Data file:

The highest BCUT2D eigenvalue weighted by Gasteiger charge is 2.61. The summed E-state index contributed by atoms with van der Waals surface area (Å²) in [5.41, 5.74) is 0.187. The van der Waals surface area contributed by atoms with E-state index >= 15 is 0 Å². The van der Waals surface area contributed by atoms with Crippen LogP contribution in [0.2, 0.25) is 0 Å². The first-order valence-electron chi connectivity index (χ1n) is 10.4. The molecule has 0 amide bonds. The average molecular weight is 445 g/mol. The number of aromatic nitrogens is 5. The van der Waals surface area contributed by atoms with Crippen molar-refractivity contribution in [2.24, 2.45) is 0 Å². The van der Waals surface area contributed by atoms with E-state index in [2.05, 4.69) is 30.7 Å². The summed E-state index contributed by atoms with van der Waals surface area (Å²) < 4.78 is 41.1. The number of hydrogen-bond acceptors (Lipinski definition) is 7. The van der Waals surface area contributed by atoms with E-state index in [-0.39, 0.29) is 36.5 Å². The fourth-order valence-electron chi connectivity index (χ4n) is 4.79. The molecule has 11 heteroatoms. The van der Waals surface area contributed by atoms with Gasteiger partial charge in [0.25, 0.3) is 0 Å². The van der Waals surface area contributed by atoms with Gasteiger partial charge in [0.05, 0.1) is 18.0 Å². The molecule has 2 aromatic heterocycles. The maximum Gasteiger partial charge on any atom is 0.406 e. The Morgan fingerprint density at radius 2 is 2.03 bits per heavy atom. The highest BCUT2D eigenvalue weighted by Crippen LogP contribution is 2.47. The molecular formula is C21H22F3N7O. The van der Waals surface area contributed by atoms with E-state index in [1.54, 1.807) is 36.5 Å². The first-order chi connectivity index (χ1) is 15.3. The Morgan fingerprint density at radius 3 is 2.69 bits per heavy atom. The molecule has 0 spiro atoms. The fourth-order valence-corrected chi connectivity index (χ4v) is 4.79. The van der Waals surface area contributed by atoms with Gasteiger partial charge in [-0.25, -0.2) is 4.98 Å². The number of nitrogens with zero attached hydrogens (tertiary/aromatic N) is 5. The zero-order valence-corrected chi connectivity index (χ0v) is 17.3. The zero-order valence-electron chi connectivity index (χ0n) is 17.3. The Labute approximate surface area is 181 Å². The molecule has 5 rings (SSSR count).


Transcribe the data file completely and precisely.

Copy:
The highest BCUT2D eigenvalue weighted by Gasteiger charge is 2.61. The summed E-state index contributed by atoms with van der Waals surface area (Å²) in [5.41, 5.74) is 0.187. The van der Waals surface area contributed by atoms with E-state index >= 15 is 0 Å². The van der Waals surface area contributed by atoms with Crippen LogP contribution in [0.2, 0.25) is 0 Å². The first-order valence-electron chi connectivity index (χ1n) is 10.4. The molecule has 0 amide bonds. The average molecular weight is 445 g/mol. The number of aromatic nitrogens is 5. The van der Waals surface area contributed by atoms with Crippen molar-refractivity contribution in [2.24, 2.45) is 0 Å². The van der Waals surface area contributed by atoms with E-state index in [2.05, 4.69) is 30.7 Å². The summed E-state index contributed by atoms with van der Waals surface area (Å²) < 4.78 is 41.1. The number of hydrogen-bond acceptors (Lipinski definition) is 7. The van der Waals surface area contributed by atoms with E-state index in [-0.39, 0.29) is 36.5 Å². The fourth-order valence-electron chi connectivity index (χ4n) is 4.79. The molecule has 11 heteroatoms. The van der Waals surface area contributed by atoms with Gasteiger partial charge in [0.25, 0.3) is 0 Å². The van der Waals surface area contributed by atoms with Gasteiger partial charge in [0.05, 0.1) is 18.0 Å². The molecule has 2 aromatic heterocycles. The maximum Gasteiger partial charge on any atom is 0.406 e. The Morgan fingerprint density at radius 2 is 2.03 bits per heavy atom. The highest BCUT2D eigenvalue weighted by Crippen LogP contribution is 2.47. The molecular formula is C21H22F3N7O. The van der Waals surface area contributed by atoms with E-state index in [1.54, 1.807) is 36.5 Å². The first-order chi connectivity index (χ1) is 15.3. The Morgan fingerprint density at radius 3 is 2.69 bits per heavy atom. The molecule has 0 spiro atoms. The fourth-order valence-corrected chi connectivity index (χ4v) is 4.79. The van der Waals surface area contributed by atoms with Gasteiger partial charge in [-0.25, -0.2) is 4.98 Å². The number of nitrogens with zero attached hydrogens (tertiary/aromatic N) is 5. The zero-order valence-corrected chi connectivity index (χ0v) is 17.3. The zero-order valence-electron chi connectivity index (χ0n) is 17.3. The Labute approximate surface area is 181 Å². The molecule has 5 rings (SSSR count).